Significant controversy surrounds a fibroid treatment called morcellation. In this surgical technique, a device called a laparoscopic power morcellator cuts tissue into smaller pieces that can be removed through more mini- mally invasive laparoscopic surgery. Although the proce- dure has been used for hysterectomy and myomectomy, which is the removal of noncancerous fibroids, the Food and Drug Administration issued a warning in 2018 that in women with undiagnosed uterine sarcomas, morcellation could cause cancerous tissue to spread outside the uterus. Because of this risk, some experts advise women who have fibroids to avoid using morcellation, whereas others still consider it an option for treatment.
Staging uterine sarcoma is a critical piece of the treatment and prognosis puzzle. Several tests may be used, including blood tests, X-ray, a transvaginal ultrasound, CT scan, MRI and cystoscopy. Patients with stage 1 uterine sarcoma, in which the disease is contained to the uterus, have about a 50% risk of recurrence, Boyd says. Broken down further, stage 1a uterine sarcoma is found less than halfway through the myometrium; in stage 1b, the cancer has spread at least halfway into the myometrium.
“With stage 1 uterine sarcoma, hysterectomy is the treatment of choice,” says Goff, adding that surgery is followed by close monitoring. “It isn’t clear that adjuvant treatment, radiation, chemotherapy or hormonal therapy, makes a difference in risk of recurrence,” she says.
In a stage 2 diagnosis, cancer has spread into the connective tissue of the cervix but remains within the uterus. These patients may have adjuvant chemotherapy, given after surgery, on a case-by-case basis, Ganjoo says. In advanced disease, stage 3 or 4, patients receive chemotherapy following surgery to prolong remissions, she adds.
Chemotherapies include Gemzar (gemcitabine) and Taxotere (docetaxel), typically given together, or Adriamycin (doxorubicin) alone. “Radiation tends not to be effective for uterine sarcoma,” Boyd says.
Regena Hammock, 51, of Flossmoor, Illinois, learned she was at high risk of uterine cancer because she began menstruating very young and for years struggled with heavy bleeding and fibroids. She had a partial hysterectomy in her early 30s and then, in her 40s, had her left ovary and one fallopian tube removed after she developed ovarian cysts.
In 2017, Hammock experienced severe abdominal pain and vomiting. She went to the emergency room, where she was told she had a mass on her abdomen. A biopsy revealed endometrial stromal sarcoma.
Hammock was treated with a chemotherapy regimen known as MAID, Mesna (mesnex), Adriamycin, Ifex (ifosfamide) and DTIC-Dome (dacarbazine), that required a five-day hospital stay every 21 days for five months. In October 2018, her doctor told her she was cancer-free, but hormone replacement therapy to balance her estrogen and progesterone, plus CT scans every six months, remain a part of her life.
THE SEARCH FOR BETTER OPTIONS
For women like Shepperson, who receive a stage 1 diagnosis, living with uterine sarcoma takes a “watch and wait” approach. “It’s constant monitoring, with a CT scan every three months,” Shepperson says. “My oncologist took me by the hand and told me the fear gets easier to deal with. He was right.”
Patients of Ganjoo with stage 1 uterine sarcoma can expect follow-up monitoring every three months during the first year, with visits alternating between her office and their gynecologic oncologist. In the second year, she sees patients every four months; in the third, fourth and fifth years, every six months. Monitoring includes blood tests for hemoglobin and kidney and liver function, as well as scans. Recurrence can occur anytime but is most likely in the first and second years after diagnosis and surgery, she says.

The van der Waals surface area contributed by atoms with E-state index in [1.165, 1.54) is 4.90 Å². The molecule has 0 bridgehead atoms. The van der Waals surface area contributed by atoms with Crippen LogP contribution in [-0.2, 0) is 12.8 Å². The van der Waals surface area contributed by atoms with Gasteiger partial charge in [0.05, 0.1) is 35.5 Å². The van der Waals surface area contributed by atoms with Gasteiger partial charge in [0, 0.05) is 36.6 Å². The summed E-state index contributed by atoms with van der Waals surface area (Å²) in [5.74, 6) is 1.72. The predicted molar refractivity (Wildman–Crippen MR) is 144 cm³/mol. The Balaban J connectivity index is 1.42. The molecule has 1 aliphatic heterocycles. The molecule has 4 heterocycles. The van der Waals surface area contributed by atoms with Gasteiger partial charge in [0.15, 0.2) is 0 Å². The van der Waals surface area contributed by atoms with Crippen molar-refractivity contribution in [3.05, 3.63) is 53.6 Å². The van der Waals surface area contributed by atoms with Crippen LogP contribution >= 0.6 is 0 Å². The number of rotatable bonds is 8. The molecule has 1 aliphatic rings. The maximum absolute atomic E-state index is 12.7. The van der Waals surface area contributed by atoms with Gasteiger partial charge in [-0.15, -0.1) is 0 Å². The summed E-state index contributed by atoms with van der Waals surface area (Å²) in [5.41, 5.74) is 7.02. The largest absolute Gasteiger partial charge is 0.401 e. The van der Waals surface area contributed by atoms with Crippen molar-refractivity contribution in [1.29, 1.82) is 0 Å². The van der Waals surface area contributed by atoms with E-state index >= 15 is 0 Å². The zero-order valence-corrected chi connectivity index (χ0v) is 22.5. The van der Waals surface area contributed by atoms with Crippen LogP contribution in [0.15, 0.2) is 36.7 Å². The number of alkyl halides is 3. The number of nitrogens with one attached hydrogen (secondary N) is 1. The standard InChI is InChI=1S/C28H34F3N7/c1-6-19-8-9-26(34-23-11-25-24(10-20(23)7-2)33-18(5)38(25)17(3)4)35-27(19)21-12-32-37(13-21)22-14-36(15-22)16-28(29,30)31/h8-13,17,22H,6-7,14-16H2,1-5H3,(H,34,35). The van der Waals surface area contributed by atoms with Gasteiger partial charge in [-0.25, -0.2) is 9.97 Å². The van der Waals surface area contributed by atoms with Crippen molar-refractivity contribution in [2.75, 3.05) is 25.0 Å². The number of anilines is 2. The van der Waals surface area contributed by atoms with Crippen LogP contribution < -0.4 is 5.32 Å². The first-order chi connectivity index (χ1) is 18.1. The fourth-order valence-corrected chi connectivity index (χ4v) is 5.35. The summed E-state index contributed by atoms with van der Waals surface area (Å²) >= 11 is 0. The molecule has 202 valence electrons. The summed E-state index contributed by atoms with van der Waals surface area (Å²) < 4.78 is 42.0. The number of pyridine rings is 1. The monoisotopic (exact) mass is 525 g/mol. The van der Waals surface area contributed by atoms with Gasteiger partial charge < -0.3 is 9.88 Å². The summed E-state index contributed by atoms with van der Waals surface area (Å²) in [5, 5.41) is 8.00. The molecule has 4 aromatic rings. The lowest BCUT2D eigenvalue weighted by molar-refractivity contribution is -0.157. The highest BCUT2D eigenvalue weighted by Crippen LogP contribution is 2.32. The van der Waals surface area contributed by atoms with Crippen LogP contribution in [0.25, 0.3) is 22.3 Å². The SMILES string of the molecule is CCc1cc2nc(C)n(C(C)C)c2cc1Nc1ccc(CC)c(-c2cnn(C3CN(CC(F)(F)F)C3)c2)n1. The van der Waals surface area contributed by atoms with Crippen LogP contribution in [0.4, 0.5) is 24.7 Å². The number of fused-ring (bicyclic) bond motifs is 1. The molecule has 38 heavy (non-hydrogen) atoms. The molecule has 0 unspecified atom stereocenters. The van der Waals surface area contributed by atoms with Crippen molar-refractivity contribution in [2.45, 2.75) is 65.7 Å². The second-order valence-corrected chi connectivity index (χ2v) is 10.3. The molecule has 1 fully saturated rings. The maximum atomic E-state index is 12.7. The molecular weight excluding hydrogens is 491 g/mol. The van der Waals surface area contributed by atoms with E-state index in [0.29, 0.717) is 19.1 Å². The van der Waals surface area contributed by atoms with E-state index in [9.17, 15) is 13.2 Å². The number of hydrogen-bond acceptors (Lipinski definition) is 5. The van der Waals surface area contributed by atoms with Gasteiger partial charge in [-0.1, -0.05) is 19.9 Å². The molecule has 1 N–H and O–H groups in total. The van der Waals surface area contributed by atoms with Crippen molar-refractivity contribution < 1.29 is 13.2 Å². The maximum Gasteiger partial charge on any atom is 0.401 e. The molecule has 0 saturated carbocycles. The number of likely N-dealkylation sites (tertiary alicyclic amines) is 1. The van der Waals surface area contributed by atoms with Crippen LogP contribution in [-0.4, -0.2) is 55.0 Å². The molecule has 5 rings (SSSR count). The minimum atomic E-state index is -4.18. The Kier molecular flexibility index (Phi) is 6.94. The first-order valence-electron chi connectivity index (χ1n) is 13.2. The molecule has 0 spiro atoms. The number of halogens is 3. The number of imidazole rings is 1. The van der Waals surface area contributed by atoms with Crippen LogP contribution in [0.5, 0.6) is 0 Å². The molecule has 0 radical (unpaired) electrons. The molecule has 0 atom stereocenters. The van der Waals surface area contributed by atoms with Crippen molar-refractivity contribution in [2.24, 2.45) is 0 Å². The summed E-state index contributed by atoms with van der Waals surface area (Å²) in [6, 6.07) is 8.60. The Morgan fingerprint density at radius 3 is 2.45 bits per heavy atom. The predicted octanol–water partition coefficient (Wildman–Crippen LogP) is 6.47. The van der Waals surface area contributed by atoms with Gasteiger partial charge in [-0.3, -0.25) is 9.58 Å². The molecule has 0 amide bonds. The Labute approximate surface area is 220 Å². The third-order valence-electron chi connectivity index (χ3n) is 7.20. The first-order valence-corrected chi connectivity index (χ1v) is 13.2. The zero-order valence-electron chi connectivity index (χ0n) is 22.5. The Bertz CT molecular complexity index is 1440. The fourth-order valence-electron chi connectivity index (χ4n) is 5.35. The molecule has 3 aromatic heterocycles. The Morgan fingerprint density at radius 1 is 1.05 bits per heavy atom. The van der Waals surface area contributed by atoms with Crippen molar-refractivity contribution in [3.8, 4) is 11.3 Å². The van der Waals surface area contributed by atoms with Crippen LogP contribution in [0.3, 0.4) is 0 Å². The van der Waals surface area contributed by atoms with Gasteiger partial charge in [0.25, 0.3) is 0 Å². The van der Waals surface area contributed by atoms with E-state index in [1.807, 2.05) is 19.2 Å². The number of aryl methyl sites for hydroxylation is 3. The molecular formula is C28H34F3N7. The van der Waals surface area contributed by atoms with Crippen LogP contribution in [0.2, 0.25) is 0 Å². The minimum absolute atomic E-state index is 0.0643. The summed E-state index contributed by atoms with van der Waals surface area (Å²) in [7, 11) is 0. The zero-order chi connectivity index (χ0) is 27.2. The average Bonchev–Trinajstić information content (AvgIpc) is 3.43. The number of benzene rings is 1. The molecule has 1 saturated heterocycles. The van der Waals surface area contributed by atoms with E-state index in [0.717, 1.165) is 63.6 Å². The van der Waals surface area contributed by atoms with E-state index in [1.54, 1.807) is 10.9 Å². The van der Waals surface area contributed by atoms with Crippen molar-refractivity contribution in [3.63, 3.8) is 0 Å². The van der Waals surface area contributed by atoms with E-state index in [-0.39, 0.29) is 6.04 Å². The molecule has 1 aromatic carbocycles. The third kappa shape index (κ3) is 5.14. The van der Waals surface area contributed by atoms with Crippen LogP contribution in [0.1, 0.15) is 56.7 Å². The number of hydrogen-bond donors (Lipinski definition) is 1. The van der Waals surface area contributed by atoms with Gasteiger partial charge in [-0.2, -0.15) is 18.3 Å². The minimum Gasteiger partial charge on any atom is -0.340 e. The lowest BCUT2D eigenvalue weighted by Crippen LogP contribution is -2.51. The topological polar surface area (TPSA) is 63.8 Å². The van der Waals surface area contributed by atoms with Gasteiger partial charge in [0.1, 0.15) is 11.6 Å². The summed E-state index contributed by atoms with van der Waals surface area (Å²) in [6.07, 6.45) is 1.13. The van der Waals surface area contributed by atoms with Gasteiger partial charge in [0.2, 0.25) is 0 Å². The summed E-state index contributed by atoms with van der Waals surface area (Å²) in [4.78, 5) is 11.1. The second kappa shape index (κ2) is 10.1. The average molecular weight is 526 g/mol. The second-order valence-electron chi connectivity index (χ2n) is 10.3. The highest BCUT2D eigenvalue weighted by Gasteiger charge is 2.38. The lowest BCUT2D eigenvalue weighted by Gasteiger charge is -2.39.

Conventional therapies have been disappointing for uterine sarcomas, according to Goff. Still, she remains hopeful that new research will deliver innovative options. The targeted therapy Votrient (pazopanib) for uterine leiomyosarcoma shows some promise in inhibiting new blood
vessel formation, Goff says, whereas the hormone therapies Provera (medroxyprogesterone acetate) and Megace ES (megestrol acetate) are working better to treat some endometrial stromas. Arimidex (anastrozole) can be used upfront in low-volume uterine leiomyosarcomas with positive hormone receptors, Ganjoo says.
“Personalized medicine, looking at an individual’s tumor, seeing what pathways are abnormal and what the potential targets are, holds the most promise for this tough-to-treat disease,” Goff says. “That’s where we need to go with this: understanding how this sarcoma is different from that sarcoma.”
Clinical trials are great options for patients but, because uterine sarcoma is rare, it may be limited. One current clinical trial is a phase 2 National Cancer Institute study of the impact of using the PARP inhibitor Lynparza (olaparib) plus the chemotherapy drug Temodar (temozolomide) in women with uterine leiomyosarcoma that has spread to other places in the body and for whom surgery is not an option.
“Be your own advocate,” Ganjoo advises, emphasizing the importance of seeking a second opinion. In addition, patients should make sure that they are being treated by experts who have firsthand knowledge of treating uterine sarcoma, Goff says, and at cancer centers that may offer opportunities to participate in clinical trials.
“The rarer your cancer is, the more important it is to be treated by an expert who is up to date on the literature, participating in meetings and hearing about abstracts,” Goff says. “A general oncologist might see only one or two uterine sarcomas in their entire lives.”
Hammock encourages women to consider hysterectomy if they have a history of heavy bleeding and fibroids and not put off seeing a doctor. “You have to take care of yourself,” she says.